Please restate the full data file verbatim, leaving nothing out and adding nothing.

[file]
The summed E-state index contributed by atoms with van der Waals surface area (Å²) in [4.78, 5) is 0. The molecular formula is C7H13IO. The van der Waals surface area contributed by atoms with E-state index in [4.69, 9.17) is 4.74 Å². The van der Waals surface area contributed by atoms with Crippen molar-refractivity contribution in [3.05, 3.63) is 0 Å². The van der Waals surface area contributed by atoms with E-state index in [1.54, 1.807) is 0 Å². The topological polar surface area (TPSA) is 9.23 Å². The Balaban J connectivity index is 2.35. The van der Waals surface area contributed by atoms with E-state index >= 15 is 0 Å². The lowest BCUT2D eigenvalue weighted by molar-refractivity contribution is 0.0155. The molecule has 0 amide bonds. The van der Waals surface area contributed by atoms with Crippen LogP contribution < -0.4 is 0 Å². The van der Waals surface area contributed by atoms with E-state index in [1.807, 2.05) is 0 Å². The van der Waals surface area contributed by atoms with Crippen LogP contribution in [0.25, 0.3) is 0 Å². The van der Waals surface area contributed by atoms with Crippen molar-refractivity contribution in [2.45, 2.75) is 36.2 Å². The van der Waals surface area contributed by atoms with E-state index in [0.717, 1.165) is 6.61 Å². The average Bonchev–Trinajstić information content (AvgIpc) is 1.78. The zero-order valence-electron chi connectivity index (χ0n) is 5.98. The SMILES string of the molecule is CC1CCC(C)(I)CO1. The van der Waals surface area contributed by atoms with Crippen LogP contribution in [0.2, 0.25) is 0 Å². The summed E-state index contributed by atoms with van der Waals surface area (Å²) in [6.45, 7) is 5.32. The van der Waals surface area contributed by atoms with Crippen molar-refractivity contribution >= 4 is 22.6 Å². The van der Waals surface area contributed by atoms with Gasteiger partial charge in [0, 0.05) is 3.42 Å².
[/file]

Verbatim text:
The summed E-state index contributed by atoms with van der Waals surface area (Å²) in [4.78, 5) is 0. The molecular formula is C7H13IO. The van der Waals surface area contributed by atoms with E-state index in [4.69, 9.17) is 4.74 Å². The van der Waals surface area contributed by atoms with Crippen molar-refractivity contribution in [3.05, 3.63) is 0 Å². The van der Waals surface area contributed by atoms with E-state index in [1.54, 1.807) is 0 Å². The topological polar surface area (TPSA) is 9.23 Å². The Balaban J connectivity index is 2.35. The van der Waals surface area contributed by atoms with E-state index >= 15 is 0 Å². The lowest BCUT2D eigenvalue weighted by molar-refractivity contribution is 0.0155. The molecule has 0 amide bonds. The van der Waals surface area contributed by atoms with Crippen LogP contribution < -0.4 is 0 Å². The van der Waals surface area contributed by atoms with E-state index in [1.807, 2.05) is 0 Å². The van der Waals surface area contributed by atoms with Crippen LogP contribution in [0.25, 0.3) is 0 Å². The van der Waals surface area contributed by atoms with Crippen molar-refractivity contribution in [2.45, 2.75) is 36.2 Å². The van der Waals surface area contributed by atoms with E-state index in [0.717, 1.165) is 6.61 Å². The average Bonchev–Trinajstić information content (AvgIpc) is 1.78. The zero-order valence-electron chi connectivity index (χ0n) is 5.98. The SMILES string of the molecule is CC1CCC(C)(I)CO1. The van der Waals surface area contributed by atoms with Crippen LogP contribution in [0.2, 0.25) is 0 Å². The summed E-state index contributed by atoms with van der Waals surface area (Å²) in [6.45, 7) is 5.32. The van der Waals surface area contributed by atoms with Crippen molar-refractivity contribution >= 4 is 22.6 Å². The van der Waals surface area contributed by atoms with Gasteiger partial charge in [0, 0.05) is 3.42 Å².